"What's that?" exclaimed Joe.

"It's my rifle, I know the ring of her!" said Kennedy.

"A signal!"

"Yes; danger for us!"

"For him, too, perhaps."

"Let's be off!"

And the hunters, having gathered up the product of their expedition, rapidly made their way back along the path that they had marked by breaking boughs and bushes when they came. The density of the underbrush prevented their seeing the balloon, although they could not be far from it.

A second shot was heard.

"We must hurry!" said Joe.

"There! a third report!"

"Why, it sounds to me as if he was defending himself against something."

"Let us make haste!"

They now began to run at the top of their speed. When they reached the outskirts of the forest, they, at first glance, saw the balloon in its place and the doctor in the car.

"What's the matter?" shouted Kennedy.

"Good God!" suddenly exclaimed Joe.

"What do you see?"

"Down there! look! a crowd of blacks surrounding the balloon!"

And, in fact, there, two miles from where they were, they saw some thirty wild natives close together, yelling, gesticulating, and cutting all kinds of antics at the foot of the sycamore. Some, climbing into the tree itself, were making their way to the topmost branches. The danger seemed pressing.

"My master is lost!" cried Joe.

"Come! a little more coolness, Joe, and let us see how we stand. We hold the lives of four of those villains in our hands. Forward, then!"

They had made a mile with headlong speed, when another report was heard from the car. The shot had, evidently, told upon a huge black demon, who had been hoisting himself up by the anchor-rope. A lifeless body fell from bough to bough, and hung about twenty feet from the ground, its arms and legs swaying to and fro in the air.

"Ha!" said Joe, halting, "what does that fellow hold by?"

"No matter what!" said Kennedy; "let us run! let us run!"

"Ah! Mr. Kennedy," said Joe, again, in a roar of laughter, "by his tail! by his tail! it's an ape! They're all apes!"

"Well, they're worse than men!" said Kennedy, as he dashed into the midst of the howling crowd.

It was, indeed, a troop of very formidable baboons of the dog-faced species. These creatures are brutal, ferocious, and horrible to look upon, with their dog-like muzzles and savage expression. However, a few shots scattered them, and the chattering horde scampered off, leaving several of their number on the ground.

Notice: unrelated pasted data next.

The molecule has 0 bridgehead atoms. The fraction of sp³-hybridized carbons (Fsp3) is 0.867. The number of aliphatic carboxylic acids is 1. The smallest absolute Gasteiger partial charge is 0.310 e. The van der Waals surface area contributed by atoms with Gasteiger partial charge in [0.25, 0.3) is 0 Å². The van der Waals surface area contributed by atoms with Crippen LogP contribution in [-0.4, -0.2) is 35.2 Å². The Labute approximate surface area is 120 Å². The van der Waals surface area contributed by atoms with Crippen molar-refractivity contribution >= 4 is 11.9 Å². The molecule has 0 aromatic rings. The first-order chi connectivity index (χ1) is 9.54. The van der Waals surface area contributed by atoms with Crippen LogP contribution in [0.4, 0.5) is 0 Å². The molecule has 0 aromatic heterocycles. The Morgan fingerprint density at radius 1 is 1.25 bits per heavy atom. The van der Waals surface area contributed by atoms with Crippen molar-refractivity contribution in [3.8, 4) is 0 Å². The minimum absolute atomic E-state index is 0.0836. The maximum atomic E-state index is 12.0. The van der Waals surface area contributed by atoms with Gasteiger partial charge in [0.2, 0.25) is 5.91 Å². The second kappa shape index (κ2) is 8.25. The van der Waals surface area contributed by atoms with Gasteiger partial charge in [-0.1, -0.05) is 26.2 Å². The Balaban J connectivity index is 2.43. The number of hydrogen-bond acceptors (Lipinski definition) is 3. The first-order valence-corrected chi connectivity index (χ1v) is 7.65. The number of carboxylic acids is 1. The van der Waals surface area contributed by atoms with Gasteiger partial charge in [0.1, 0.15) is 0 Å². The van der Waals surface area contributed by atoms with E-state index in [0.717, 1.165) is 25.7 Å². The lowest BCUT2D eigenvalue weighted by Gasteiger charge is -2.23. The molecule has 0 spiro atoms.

In a moment Kennedy was on the ladder, and Joe, clambering up the branches, detached the anchor; the car then dipped to where he was, and he got into it without difficulty. A few minutes later, the Victoria slowly ascended and soared away to the eastward, wafted by a moderate wind.

"That was an attack for you!" said Joe.

"We thought you were surrounded by natives."

"Well, fortunately, they were only apes," said the doctor.

"At a distance there's no great difference," remarked Kennedy.

"Nor close at hand, either," added Joe.

"Well, however that may be," resumed Ferguson, "this attack of apes might have had the most serious consequences. Had the anchor yielded to their repeated efforts, who knows whither the wind would have carried me?"

"What did I tell you, Mr. Kennedy?"

"You were right, Joe; but, even right as you may have been, you were, at that moment, preparing some antelope-steaks, the very sight of which gave me a monstrous appetite."

"I believe you!" said the doctor; "the flesh of the antelope is exquisite."

"You may judge of that yourself, now, sir, for supper's ready."

"Upon my word as a sportsman, those venison-steaks have a gamy flavor that's not to be sneezed at, I tell you."

"Good!" said Joe, with his mouth full, "I could live on antelope all the days of my life; and all the better with a glass of grog to wash it down."

So saying, the good fellow went to work to prepare a jorum of that fragrant beverage, and all hands tasted it with satisfaction.

"Every thing has gone well thus far," said he.

"Very well indeed!" assented Kennedy.

Please Support the Classic Literature Library

Buy Jules Verne Books from Amazon.com

Five Weeks in a Balloon Page 39

French Authors

Jules Verne

Free Books in the public domain from the Classic Literature Library ©

Jules Verne
French Authors
All Pages of This Book